DFS Risk: “When It Works, It’s Great; When It’s Bad, It’s Awful"
Many innovative DFS providers don’t have an embedded culture of risk management. More traditional providers understand risk as it relates to conventional financial services, but often fail to grasp the implications of advanced technologies and their potential impact on customers.
CGAP’s recent "Doing Digital Finance Right" focus note highlights 7 core customer risks that are particularly salient with digital financial services. A survey among a range of DFS providers from 11 emerging markets in Africa plus 5 multinational organisations, conducted by IFC and The MasterCard Foundation, exposes five additional risks that providers face in the design and delivery of DFS, several of which affect the potential for consumer risks.
The survey included microfinance institutions (MFIs), mobile network operators (MNOs), banks, payment service providers (PSPs), and technology providers, and aimed to gain a broad perspective of current risk management practices. It shows that some of the biggest points of risk evolve from extended value chains, ie, partnerships formed to provide DFS, in which one organization does not control the end to end service, potentially leaving the system, and the customer, vulnerable.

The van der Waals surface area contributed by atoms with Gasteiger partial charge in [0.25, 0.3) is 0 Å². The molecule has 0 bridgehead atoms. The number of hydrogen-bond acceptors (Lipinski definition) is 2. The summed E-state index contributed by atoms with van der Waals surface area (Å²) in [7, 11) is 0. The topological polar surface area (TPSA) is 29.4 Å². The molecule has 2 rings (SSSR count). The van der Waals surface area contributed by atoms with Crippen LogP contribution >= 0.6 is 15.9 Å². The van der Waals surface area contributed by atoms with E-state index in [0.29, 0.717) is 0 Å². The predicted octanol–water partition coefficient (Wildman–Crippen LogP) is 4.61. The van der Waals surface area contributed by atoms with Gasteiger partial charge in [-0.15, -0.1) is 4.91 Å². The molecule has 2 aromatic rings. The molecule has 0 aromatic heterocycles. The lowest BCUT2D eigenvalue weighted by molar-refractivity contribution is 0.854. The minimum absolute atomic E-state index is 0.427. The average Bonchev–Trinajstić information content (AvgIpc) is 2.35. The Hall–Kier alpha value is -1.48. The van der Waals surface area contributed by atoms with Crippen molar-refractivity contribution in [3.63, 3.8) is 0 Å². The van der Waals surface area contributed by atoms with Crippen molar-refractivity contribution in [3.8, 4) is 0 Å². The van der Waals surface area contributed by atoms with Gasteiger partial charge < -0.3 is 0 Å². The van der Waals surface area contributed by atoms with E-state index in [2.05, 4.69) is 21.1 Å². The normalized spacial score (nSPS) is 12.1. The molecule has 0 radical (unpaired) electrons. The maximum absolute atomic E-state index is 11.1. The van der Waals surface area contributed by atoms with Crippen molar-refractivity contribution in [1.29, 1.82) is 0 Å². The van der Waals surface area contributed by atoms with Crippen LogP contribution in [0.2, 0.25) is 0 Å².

While some literature is available to give advice on how to manage these new risks, best practices usually come from hard-earned experience. One company interviewed said that moving to DFS greatly enhanced both the positive and negative impact on their customers:
“Most customers using these (DFS) really like it. When it works it’s great but when it’s bad it’s awful. Much worse than normal systems.”
1. Reputational risk
Concerns regarding reputational risk were apparent in all of the interviews. For instance, with frauds appearing in the news in some markets, customers lost trust in providers, which impacted their use of both DFS and also their core voice business. As one said: